His return is great news for the Auburn defense—except now Johnson and the Tigers have to figure out what to do with Robenson Therezie, who played so well as Garrett's replacement last week.
Therezie picked off two passes and recorded seven tackles against Washington State. He was named not only SEC Defensive Player of the week, but also the Jim Thorpe Defensive Back of the Week.
Expect both to be rotated in and out during Saturday's game. Johnson said Monday that Therezie is the better player in pass coverage of the two, while Garrett excels in blitz situations and in run support.
Arkansas State has a monster of a running back in senior David Oku, and Gus Malzahn certainly knows it.
Oku is an SEC-caliber talent, who originally signed with Tennessee after being recruited by Lane Kiffin out of high school back in 2009. After Kiffin left, Oku gave Tennessee another year before leaving after the 2010 season and eventually landing at Arkansas State.
Last season, Oku rushed for 1,061 yards and 16 touchdowns in Malzahn's offense, averaging 4.4 yards per carry, and was named a First-Team All-Sun Belt Conference selection.
Now, Oku is another year faster and another year stronger, and he'll be the Tiger defense's main focus on Saturday.
Oku played in Tennessee's 2009 game against Auburn and returned three kickoffs for a total of 86 yards.
It didn't take long for J.D. McKissic to make an impact for the Red Wolves. As a redshirt freshman last season, the young wide receiver broke the Arkansas State record for receptions in a season with 103 for 1,022 yards—good for the second-most yards in school history.
McKissic was named the Sun Belt Freshman of the Year last season, and he was a Second-Team All-Sun Belt Conference selection.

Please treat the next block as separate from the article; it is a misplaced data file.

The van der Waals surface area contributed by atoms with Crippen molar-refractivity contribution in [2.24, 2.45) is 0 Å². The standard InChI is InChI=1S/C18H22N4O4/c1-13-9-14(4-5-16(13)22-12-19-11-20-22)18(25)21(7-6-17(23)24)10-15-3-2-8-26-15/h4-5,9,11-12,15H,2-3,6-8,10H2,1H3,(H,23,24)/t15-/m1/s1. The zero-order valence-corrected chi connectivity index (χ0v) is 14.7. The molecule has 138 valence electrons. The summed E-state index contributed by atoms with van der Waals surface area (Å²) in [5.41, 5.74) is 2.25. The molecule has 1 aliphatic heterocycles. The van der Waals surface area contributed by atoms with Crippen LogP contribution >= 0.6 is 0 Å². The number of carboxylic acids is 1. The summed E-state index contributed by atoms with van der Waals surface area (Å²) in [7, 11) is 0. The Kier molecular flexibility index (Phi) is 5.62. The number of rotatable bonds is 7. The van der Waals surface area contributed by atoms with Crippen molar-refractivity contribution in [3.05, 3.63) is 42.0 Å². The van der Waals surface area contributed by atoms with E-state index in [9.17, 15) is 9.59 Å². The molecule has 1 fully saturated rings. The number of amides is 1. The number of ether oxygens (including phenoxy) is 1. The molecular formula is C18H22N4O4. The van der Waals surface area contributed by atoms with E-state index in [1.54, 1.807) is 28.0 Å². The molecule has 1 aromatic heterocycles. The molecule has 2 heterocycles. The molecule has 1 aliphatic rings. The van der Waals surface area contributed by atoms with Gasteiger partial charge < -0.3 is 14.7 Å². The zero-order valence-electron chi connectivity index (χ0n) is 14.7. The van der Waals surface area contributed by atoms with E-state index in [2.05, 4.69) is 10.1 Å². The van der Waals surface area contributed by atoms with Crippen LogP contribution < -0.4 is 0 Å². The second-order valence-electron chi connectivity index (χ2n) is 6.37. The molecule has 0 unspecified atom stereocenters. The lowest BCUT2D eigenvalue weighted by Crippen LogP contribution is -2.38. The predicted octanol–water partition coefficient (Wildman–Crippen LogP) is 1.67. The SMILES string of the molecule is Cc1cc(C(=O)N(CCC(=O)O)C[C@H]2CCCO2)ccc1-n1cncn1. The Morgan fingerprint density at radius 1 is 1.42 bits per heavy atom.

Even when McKissic isn't catching the ball downfield, look for the Red Wolves to use the redshirt sophomore's speed on the edge Saturday, in hopes to stretch the Auburn defense.
McKissic played in high school alongside backup Tigers' quarterback Jonathan Wallace at Central-Phenix City near Auburn.
Adam Kennedy's long road to Arkansas State began at San Joaquin Delta College, where the quarterback spent a season before transferring to Utah State. There, he started and won the final five games of the regular season for the Aggies in 2011, leading them to a bowl berth.
After playing as a backup for Utah State in 2012, Kennedy transferred to Arkansas State, where he is eligible to play immediately while he enrolls in graduate school.
The key for Kennedy in Arkansas State's offense is to play consistently and conservatively. Kennedy finished 9-of-12 for 149 yards, a touchdown and no interceptions in the Red Wolves' season-opening win over Arkansas-Pine Bluff last week.
When the Aggies nearly upset the Tigers in the 2011 season opener, Kennedy was with Utah State, but did not play.
Oku, who is playing for his fourth head coach in four years, hasn't forgotten how Gus Malzahn left the Red Wolves out to dry after one season last year. Here's how Oku recalled Malzahn's departure to Kurt Voigt of the Associated Press:
Who could possibly dream that up or even think that could happen to them? To me, it was crazy, and I wondered if I made the wrong decision. Coaches are going to do what's best for them, but it's helped me become a lot stronger today."